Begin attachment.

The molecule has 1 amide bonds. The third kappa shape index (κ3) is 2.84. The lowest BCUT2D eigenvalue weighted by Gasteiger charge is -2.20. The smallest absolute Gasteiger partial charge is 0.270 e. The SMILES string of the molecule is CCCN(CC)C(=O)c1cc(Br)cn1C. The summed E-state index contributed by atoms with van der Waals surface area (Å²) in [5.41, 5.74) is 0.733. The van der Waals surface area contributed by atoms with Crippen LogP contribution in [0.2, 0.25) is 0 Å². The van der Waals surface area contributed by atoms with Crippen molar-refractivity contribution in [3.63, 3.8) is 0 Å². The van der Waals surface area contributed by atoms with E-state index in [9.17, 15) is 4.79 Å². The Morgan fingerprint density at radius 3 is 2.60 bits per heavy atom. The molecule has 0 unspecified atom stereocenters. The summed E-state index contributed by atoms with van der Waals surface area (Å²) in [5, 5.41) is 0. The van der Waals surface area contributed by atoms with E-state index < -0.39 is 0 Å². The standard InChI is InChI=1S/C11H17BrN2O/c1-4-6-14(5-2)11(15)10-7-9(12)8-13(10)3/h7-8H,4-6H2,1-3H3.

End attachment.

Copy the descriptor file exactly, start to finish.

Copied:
The molecule has 1 amide bonds. The third kappa shape index (κ3) is 2.84. The lowest BCUT2D eigenvalue weighted by Gasteiger charge is -2.20. The smallest absolute Gasteiger partial charge is 0.270 e. The SMILES string of the molecule is CCCN(CC)C(=O)c1cc(Br)cn1C. The summed E-state index contributed by atoms with van der Waals surface area (Å²) in [5.41, 5.74) is 0.733. The van der Waals surface area contributed by atoms with Crippen LogP contribution in [0.2, 0.25) is 0 Å². The van der Waals surface area contributed by atoms with Crippen molar-refractivity contribution in [3.63, 3.8) is 0 Å². The van der Waals surface area contributed by atoms with E-state index in [9.17, 15) is 4.79 Å². The Morgan fingerprint density at radius 3 is 2.60 bits per heavy atom. The molecule has 0 unspecified atom stereocenters. The summed E-state index contributed by atoms with van der Waals surface area (Å²) in [5, 5.41) is 0. The van der Waals surface area contributed by atoms with E-state index < -0.39 is 0 Å². The standard InChI is InChI=1S/C11H17BrN2O/c1-4-6-14(5-2)11(15)10-7-9(12)8-13(10)3/h7-8H,4-6H2,1-3H3.